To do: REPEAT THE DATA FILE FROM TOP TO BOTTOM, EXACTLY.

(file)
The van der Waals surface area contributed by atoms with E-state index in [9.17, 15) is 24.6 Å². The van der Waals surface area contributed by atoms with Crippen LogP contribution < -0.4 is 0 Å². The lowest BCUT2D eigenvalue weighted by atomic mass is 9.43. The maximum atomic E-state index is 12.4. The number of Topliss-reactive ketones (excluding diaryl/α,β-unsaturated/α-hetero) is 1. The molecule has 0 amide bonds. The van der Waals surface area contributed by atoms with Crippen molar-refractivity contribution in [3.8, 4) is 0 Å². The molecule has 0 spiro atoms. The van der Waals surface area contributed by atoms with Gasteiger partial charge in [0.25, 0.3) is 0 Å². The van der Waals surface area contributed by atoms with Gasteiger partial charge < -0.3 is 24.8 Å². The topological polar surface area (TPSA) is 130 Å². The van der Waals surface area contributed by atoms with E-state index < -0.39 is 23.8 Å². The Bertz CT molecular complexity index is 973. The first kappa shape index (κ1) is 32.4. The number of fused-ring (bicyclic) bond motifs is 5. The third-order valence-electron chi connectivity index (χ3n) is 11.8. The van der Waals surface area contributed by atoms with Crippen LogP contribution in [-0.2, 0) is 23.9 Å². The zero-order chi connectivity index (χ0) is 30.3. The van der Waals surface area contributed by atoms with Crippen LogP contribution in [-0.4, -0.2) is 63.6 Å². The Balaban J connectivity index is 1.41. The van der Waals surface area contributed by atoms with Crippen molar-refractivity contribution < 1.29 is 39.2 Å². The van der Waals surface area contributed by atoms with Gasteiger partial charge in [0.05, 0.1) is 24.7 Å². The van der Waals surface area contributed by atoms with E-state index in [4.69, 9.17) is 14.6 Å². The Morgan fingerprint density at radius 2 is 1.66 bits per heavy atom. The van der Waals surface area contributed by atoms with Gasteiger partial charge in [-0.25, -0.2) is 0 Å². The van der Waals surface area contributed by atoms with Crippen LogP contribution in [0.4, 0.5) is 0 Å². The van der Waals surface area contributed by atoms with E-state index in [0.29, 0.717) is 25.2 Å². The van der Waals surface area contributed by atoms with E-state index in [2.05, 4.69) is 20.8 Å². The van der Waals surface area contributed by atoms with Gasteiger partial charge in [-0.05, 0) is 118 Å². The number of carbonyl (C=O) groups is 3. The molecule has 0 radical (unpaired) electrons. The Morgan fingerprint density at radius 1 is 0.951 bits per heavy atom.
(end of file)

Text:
The van der Waals surface area contributed by atoms with E-state index in [9.17, 15) is 24.6 Å². The van der Waals surface area contributed by atoms with Crippen LogP contribution < -0.4 is 0 Å². The lowest BCUT2D eigenvalue weighted by atomic mass is 9.43. The maximum atomic E-state index is 12.4. The number of Topliss-reactive ketones (excluding diaryl/α,β-unsaturated/α-hetero) is 1. The molecule has 0 amide bonds. The van der Waals surface area contributed by atoms with Crippen molar-refractivity contribution in [3.8, 4) is 0 Å². The molecule has 0 spiro atoms. The van der Waals surface area contributed by atoms with Gasteiger partial charge in [0.25, 0.3) is 0 Å². The van der Waals surface area contributed by atoms with Gasteiger partial charge < -0.3 is 24.8 Å². The topological polar surface area (TPSA) is 130 Å². The van der Waals surface area contributed by atoms with E-state index < -0.39 is 23.8 Å². The Bertz CT molecular complexity index is 973. The first kappa shape index (κ1) is 32.4. The number of fused-ring (bicyclic) bond motifs is 5. The third-order valence-electron chi connectivity index (χ3n) is 11.8. The van der Waals surface area contributed by atoms with Crippen LogP contribution in [-0.2, 0) is 23.9 Å². The zero-order chi connectivity index (χ0) is 30.3. The van der Waals surface area contributed by atoms with Crippen LogP contribution in [-0.4, -0.2) is 63.6 Å². The Balaban J connectivity index is 1.41. The van der Waals surface area contributed by atoms with Crippen molar-refractivity contribution < 1.29 is 39.2 Å². The van der Waals surface area contributed by atoms with Gasteiger partial charge in [0.05, 0.1) is 24.7 Å². The van der Waals surface area contributed by atoms with E-state index in [4.69, 9.17) is 14.6 Å². The Morgan fingerprint density at radius 2 is 1.66 bits per heavy atom. The van der Waals surface area contributed by atoms with Gasteiger partial charge in [-0.25, -0.2) is 0 Å². The van der Waals surface area contributed by atoms with Crippen LogP contribution in [0.4, 0.5) is 0 Å². The van der Waals surface area contributed by atoms with E-state index in [0.29, 0.717) is 25.2 Å². The van der Waals surface area contributed by atoms with E-state index in [2.05, 4.69) is 20.8 Å². The van der Waals surface area contributed by atoms with Gasteiger partial charge in [-0.05, 0) is 118 Å². The number of carbonyl (C=O) groups is 3. The molecule has 0 radical (unpaired) electrons. The Morgan fingerprint density at radius 1 is 0.951 bits per heavy atom.